Wednesday, September 19, 2007

Exciting afternoon in Lisbon!

We're in Lisbon, Portugal this week. Here's where we spent the afternoon:

Oh, did I mention it's a work trip? And that we're both covering the same meeting (on research integrity, should you care)? The meeting ended early this afternoon and we both had work to do, so we took advantage of our momentum and the swing arm on the desk in our hotel room and made ourselves a little remote office. We did do some sightseeing on Sunday and might get some more in tomorrow. I know many of you have no sympathy for us when we get to travel to exciting cities, but it really is hard. It's hard to have fun knowing there's work piling up, and it's hard to sit and work knowing there's a fun city out there to see. So you end up doing both poorly and still come home with work to do, a list of things you didn't see, and a suitcase full of dirty underwear.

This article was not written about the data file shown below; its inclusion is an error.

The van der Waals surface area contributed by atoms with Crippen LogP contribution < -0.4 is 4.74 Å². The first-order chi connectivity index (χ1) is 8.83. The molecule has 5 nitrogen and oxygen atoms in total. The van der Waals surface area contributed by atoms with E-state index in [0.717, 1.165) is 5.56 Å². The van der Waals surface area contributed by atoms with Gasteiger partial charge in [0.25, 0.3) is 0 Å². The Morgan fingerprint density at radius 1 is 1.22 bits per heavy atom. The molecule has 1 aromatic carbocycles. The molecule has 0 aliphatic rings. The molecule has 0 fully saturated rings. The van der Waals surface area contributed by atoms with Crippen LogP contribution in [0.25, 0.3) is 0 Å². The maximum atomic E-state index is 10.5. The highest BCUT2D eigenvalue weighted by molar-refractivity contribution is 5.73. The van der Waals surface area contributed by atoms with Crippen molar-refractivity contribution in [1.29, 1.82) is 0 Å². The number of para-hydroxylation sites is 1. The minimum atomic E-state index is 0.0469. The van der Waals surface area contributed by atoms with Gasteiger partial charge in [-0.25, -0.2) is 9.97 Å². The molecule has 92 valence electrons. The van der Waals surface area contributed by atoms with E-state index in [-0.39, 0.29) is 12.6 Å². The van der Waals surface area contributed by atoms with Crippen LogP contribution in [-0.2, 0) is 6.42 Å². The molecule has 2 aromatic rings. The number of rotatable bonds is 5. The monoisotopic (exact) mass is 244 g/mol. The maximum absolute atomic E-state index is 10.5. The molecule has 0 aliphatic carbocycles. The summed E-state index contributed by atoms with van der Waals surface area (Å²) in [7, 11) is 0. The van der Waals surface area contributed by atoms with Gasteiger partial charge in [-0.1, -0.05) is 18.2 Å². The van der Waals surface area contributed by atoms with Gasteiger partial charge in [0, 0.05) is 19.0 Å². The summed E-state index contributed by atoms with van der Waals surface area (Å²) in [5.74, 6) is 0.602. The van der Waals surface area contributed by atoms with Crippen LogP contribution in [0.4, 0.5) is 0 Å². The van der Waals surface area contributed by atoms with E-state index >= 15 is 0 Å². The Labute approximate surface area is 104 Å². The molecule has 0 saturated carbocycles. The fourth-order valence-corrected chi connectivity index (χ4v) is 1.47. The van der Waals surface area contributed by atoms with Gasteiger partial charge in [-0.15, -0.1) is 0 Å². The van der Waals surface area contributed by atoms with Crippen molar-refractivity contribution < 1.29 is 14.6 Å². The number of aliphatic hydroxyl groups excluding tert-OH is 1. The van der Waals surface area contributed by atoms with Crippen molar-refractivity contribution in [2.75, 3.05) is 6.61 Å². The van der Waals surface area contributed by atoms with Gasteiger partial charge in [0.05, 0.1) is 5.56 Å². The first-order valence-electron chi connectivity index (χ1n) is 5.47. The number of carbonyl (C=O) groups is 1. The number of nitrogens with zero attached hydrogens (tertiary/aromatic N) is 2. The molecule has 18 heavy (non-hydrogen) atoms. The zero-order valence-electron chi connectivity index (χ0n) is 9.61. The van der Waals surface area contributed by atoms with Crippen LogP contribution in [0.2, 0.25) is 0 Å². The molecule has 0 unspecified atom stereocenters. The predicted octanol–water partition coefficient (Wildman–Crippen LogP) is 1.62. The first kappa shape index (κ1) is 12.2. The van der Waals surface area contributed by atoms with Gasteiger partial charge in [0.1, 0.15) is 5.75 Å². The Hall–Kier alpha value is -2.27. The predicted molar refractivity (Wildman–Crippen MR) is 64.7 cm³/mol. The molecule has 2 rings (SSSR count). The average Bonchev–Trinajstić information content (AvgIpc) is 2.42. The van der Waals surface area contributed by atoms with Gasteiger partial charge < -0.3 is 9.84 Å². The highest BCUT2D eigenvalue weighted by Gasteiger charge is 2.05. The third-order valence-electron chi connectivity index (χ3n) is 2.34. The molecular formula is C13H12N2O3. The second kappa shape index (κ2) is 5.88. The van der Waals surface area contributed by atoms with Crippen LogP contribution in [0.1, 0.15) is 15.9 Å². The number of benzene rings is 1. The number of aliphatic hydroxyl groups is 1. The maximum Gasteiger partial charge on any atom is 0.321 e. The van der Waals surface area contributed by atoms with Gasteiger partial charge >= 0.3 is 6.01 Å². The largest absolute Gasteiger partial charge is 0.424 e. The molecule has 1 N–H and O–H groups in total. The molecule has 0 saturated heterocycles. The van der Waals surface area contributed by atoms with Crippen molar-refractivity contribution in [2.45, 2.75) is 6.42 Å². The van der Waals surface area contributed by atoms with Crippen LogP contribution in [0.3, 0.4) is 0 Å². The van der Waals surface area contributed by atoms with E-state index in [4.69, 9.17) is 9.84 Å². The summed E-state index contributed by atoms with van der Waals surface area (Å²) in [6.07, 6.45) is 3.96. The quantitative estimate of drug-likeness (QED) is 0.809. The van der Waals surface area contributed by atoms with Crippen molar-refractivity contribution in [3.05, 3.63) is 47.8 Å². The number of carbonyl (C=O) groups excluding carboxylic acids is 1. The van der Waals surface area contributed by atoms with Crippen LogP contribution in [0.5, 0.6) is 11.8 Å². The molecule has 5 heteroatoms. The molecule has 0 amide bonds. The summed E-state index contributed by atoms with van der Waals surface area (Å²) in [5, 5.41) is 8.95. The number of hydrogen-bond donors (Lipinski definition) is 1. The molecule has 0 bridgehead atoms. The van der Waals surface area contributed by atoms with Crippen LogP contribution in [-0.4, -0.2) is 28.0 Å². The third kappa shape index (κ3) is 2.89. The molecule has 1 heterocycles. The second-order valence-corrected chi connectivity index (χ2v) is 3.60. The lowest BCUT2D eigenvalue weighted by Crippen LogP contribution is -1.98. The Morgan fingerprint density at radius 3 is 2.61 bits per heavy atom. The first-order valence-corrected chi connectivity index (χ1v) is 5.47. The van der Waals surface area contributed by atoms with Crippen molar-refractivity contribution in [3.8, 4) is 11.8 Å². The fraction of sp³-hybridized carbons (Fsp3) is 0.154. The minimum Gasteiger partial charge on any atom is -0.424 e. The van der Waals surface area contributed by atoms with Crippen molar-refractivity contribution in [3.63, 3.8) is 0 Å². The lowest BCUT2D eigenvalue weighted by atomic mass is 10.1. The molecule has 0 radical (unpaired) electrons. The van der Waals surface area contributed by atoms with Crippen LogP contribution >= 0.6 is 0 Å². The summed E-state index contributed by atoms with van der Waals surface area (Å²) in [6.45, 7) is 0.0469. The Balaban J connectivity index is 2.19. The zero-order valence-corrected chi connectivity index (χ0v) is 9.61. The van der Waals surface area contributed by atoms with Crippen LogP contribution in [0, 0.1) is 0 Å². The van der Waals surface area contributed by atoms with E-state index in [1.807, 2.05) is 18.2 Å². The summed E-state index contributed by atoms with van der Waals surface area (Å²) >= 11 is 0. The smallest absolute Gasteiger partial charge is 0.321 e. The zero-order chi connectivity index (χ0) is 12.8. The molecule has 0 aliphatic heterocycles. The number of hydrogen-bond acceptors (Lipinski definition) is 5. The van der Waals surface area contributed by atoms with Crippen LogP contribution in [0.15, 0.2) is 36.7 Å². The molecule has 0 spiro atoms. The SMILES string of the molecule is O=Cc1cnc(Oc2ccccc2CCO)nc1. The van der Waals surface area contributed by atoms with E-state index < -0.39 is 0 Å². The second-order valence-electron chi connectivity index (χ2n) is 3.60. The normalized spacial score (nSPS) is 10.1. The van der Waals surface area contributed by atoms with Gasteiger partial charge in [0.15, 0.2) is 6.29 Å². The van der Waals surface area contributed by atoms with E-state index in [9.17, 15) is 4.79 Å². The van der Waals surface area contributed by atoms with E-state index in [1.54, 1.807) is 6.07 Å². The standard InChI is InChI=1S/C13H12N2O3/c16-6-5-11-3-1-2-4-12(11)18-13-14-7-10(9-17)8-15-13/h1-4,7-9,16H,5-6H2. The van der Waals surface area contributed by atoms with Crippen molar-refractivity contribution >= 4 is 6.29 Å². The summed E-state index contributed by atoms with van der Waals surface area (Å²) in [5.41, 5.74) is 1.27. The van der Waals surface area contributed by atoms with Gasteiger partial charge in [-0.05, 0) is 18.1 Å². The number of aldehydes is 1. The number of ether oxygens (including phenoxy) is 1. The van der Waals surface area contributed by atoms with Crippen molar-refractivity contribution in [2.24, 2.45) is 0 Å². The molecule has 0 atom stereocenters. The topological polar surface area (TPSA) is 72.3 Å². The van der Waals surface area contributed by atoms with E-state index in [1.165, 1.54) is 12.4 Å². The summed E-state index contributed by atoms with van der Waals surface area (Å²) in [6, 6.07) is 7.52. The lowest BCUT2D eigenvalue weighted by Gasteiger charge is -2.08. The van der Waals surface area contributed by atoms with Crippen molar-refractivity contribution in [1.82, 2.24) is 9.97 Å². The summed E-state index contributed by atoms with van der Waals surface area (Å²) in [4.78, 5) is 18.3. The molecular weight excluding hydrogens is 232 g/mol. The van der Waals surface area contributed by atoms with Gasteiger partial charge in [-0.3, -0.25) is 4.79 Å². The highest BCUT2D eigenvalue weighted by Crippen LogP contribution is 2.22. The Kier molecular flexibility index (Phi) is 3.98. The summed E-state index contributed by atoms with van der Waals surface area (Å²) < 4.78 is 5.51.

Speaking of, this is a 17-day trip for me. Do you pack 17 pairs of underwear? (No, is my answer, as there will be a washer at my next destination.) I go from here to Barcelona. JT goes back home, then turns around and goes to Washington, then Detroit. So the DC Editors will hit 3 conferences in 4 countries (I'm including the UK as a country, not Detroit) and 2 continents all within 2 1/2 weeks. Meanwhile, our house is in the care of a colleague who's attending two conferences of his own in Cambridge, which is great, and it's always fun to clean a house for company while preparing for 17 days of travel. (Yes, I'm being a smidge sarcastic, but it is also insanely satisfying to finally do all the dusting, etc., that I've been meaning to do.)
Alright, we've both turned in our stories, so it's off to find some fado. Hopefully I'll know what the heck that is by my next report.
Aside: Have I ever mentioned that when I post in foreign countries, I have to negotiate Blogger in the local language? I'm about to hit a button that says "publicar mensagem." We're learning that even if you don't know a language, context counts for a lot.

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